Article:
“Right now, all he does is take care of administrative details and run errands. I’ve been very cautious about using him because I want his bosses to trust him completely. That way he can work his way up the ranks and be privy to the kind of information we can use to bring down the cartel’s entire network. I’ve been carefully grooming him for over a year now. It’s been a slow process, but I’m certain we’re going to get some results soon.”

“I haven’t forgotten your cautious nature, Toby.”

He stared at me for several seconds, probably trying to decide if my remark was meant as a compliment or a criticism.

I tried to look non-committal.

He went on. “For the past six months, the cartel’s been ferrying drugs into the States using couriers who pose as tourists from San José. Since my asset arranges visas and airline tickets for them, I asked him to photocopy the passports of the mules they were using to move their product north. Here’s the list I made after he gave me the passport copies.”

He handed me the sheet of paper he’d been holding in his hand.

As I scanned the contents, he asked, “Anything jump out at you?”

Chapter 2

Chapter 2 mentions “The Bubble” in an embassy. Do all embassies have Bubbles?

All embassies have soundproof safe rooms, although they may not always be called “The Bubble.” This was the name applied to the safe room in the U.S. Embassy in Moscow during The Cold War, and many embassies adopted the nomenclature for their own safe rooms. They can be various sizes, depending on the size of the embassy. Many are actually rooms within a larger room.They are constructed of materials which defeat eavesdropping and enable secure communications.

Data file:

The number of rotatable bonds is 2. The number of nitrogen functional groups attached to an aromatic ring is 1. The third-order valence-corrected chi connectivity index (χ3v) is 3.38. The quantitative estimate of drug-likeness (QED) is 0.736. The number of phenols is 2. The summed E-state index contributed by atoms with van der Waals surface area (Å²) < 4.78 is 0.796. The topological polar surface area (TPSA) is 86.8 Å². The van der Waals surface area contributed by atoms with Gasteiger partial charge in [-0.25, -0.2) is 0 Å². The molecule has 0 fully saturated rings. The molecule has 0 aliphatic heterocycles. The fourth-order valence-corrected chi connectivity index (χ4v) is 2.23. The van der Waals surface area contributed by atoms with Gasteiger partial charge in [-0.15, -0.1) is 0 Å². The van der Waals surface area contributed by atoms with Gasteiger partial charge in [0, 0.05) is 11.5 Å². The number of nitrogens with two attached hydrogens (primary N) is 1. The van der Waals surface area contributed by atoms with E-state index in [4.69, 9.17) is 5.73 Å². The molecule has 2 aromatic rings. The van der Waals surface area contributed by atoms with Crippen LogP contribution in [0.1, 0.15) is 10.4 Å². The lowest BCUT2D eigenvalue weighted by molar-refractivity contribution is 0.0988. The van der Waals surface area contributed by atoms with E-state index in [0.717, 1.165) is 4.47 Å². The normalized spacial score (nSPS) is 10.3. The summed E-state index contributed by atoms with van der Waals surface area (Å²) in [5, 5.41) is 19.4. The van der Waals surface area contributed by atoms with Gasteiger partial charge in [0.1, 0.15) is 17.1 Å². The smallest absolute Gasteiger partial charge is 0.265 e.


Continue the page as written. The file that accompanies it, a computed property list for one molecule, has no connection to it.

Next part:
Because of the way sound carries in the room, and also because of the lack of windows inside, anyone who has claustrophobia often has difficulty remaining inside the room for very long. Most often, they are equipped with a long conference table, communications equipment and chairs without cushions–the latter to be certain no one inserts a listening device inside a seat. Before a meeting takes place, the rooms are “swept” for electronic devices. Titus has spent many long hours in “Bubbles” around the Middle East and Latin America. He knows them well.

THE FOLLOWING IS AN EXCERPT FROM CHAPTER TWO:

I immediately recognized the room as The Bubble. All embassies are required to have them. It’s a soundproof unit lined with acoustical tiles and used for meetings of a sensitive nature or sometimes for interrogating people with sensitive information.